cover image The Miranda

The Miranda

Geoff Nicholson. Unnamed (PGW, dist.), $16 trade paper (218p) ISBN 978-1-944700-36-2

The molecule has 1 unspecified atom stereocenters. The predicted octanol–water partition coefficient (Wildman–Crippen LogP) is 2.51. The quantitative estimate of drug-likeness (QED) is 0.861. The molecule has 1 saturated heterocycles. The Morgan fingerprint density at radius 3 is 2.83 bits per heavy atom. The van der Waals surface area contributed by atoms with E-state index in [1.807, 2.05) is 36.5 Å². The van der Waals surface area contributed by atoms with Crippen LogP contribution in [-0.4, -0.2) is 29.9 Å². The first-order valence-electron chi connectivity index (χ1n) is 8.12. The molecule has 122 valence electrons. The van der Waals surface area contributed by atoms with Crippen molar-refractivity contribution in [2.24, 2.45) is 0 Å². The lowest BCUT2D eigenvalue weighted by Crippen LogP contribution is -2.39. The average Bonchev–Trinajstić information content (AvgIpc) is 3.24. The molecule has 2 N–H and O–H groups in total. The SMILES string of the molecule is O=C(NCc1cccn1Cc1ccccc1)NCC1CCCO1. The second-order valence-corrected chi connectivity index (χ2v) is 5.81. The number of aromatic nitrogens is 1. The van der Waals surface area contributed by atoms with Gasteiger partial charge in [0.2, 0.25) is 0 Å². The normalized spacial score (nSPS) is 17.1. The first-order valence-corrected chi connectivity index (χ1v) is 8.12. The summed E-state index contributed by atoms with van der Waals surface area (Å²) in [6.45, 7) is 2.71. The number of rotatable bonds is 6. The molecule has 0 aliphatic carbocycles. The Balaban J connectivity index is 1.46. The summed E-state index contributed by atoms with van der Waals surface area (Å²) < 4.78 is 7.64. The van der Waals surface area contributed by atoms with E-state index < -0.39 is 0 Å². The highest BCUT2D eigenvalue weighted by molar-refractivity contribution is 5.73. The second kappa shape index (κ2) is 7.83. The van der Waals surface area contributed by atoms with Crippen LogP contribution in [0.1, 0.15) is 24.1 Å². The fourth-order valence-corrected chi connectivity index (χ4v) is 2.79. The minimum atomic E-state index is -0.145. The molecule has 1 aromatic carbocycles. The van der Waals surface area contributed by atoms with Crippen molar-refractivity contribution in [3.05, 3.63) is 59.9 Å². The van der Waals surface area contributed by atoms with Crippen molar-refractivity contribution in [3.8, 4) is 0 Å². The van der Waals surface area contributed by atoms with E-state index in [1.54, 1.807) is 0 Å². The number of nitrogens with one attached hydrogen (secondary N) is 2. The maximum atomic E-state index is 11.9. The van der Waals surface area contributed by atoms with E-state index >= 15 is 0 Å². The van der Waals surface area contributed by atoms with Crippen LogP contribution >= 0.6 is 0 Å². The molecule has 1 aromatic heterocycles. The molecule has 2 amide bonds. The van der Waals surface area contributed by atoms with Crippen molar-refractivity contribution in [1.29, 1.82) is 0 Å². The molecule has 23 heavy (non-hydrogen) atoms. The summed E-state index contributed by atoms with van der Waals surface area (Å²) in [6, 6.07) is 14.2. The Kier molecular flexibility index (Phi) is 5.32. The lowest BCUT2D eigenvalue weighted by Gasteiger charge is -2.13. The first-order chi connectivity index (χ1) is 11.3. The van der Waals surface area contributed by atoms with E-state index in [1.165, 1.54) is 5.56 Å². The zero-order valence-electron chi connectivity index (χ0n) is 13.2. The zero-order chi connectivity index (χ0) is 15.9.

The reader meets Joe Johnson, the articulate narrator of Nicholson’s sharp and thought-provoking novel, at a crossroads in his life. He has recently quit his job, working on unspecified projects involving torture for a bureaucratic group known as the Team. He and wife Carole have divorced, and he’s moved into a new house. The novel ignores conventional plot in favor of episodic encounters that trigger cultural, literary, and historical references and observations. For example, Joe’s current life plan is an epic walk, inspired by the prison peregrinations of Albert Speer—not as a role model, since he was a Nazi, but as a “fellow traveler.” As Speer was limited by his incarceration, Joe will confine himself to a circuit in his back yard. Recording his progress will be a major component of the project, eliciting references to Bruce Chatwin, Rousseau, and others. A flyer on his car leads him to the title character, a Jill-of-all-trades, who becomes his sidekick. The human tendency to violence, the ubiquity of the internet, and the arrogant intrusiveness of the outside world are just some of the themes Nicholson skewers in this sophisticated satire, and indeed the book is at its best during its droll and subtle needling of contemporary American life. (Oct.)